Applied Materials (NASDAQ:AMAT), a leading semiconductor equipment manufacturer, has seen its topline growth slow in the last two years on account of lower equipment spending by semiconductor manufacturers. An uncertain macro environment, combined with soft demand for consumer devices, forced many chip manufacturers to reduce or postpone their expansion plans. Global semiconductor capital equipment spending declined by 16.1% annually, reaching $37.8 billion in 2012 and research firm Gartner estimates the same to have declined further (by 6.8%) in 2013.
However, the accelerated changes in device technology and the adoption of new materials in the industry is expected to re-accelerate demand for semiconductor equipment in the next two years. Gartner estimates capital equipment spending in the semiconductor industry to increase by 16% and 17% in 2014 and 2015, respectively.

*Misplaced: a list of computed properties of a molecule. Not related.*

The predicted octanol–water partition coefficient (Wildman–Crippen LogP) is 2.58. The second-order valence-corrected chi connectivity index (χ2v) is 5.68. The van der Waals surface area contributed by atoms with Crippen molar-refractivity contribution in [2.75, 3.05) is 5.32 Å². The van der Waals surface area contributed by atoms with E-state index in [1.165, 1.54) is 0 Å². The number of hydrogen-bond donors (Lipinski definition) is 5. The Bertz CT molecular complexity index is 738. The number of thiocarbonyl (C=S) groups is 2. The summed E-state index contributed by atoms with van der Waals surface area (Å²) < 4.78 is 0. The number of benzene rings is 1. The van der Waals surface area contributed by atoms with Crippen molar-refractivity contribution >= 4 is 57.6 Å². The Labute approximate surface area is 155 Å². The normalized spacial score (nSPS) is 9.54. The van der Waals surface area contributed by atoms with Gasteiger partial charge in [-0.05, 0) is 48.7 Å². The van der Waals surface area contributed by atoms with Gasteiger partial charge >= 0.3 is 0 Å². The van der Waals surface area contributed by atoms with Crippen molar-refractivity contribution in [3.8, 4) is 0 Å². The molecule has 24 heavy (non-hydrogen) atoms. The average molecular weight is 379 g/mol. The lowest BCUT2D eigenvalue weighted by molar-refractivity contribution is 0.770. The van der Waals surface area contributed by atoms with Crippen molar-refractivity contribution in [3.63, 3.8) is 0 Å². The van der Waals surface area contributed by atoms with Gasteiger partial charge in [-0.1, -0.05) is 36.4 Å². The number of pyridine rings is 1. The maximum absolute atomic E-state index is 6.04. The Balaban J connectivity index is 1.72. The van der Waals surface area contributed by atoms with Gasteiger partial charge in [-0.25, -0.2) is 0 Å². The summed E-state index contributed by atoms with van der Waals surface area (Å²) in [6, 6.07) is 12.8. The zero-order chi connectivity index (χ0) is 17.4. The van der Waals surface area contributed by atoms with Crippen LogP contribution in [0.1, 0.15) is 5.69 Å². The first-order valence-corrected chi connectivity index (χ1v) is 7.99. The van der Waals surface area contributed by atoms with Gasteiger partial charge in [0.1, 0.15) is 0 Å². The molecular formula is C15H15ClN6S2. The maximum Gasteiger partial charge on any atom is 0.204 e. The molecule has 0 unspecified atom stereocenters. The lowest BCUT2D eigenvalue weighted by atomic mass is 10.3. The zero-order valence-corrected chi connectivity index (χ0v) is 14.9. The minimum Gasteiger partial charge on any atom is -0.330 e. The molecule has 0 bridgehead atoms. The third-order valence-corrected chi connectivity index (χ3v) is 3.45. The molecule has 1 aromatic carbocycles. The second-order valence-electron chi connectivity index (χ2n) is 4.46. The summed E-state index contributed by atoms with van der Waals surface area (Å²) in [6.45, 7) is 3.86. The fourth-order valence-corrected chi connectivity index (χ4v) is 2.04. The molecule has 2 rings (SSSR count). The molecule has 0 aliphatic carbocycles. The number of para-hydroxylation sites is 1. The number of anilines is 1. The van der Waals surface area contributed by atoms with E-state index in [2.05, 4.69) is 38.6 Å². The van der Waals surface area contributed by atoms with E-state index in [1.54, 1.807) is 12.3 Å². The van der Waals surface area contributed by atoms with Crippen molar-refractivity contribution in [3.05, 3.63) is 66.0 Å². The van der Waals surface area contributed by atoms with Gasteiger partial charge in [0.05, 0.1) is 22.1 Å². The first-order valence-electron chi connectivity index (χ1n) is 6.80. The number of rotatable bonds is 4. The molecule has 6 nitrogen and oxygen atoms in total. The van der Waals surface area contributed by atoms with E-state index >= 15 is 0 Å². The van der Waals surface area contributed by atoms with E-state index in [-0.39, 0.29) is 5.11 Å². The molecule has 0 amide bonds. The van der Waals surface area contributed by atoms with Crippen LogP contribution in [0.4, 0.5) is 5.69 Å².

Applied derives around 58% of its valuation from the SSG segment alone and an additional 33% is attributable to the Service business, which is largely focused on the semiconductor market. The company anticipates healthy investment by its semiconductor customers in the year ahead and believes that the major technology trends will play to its strength.
Accounting for approximately 15% of the market, Applied is the No. 1 semiconductor equipment supplier. With a robust pipeline of new products, the company believes that it is well positioned in the semiconductor market and will see profitable growth in 2014 and beyond.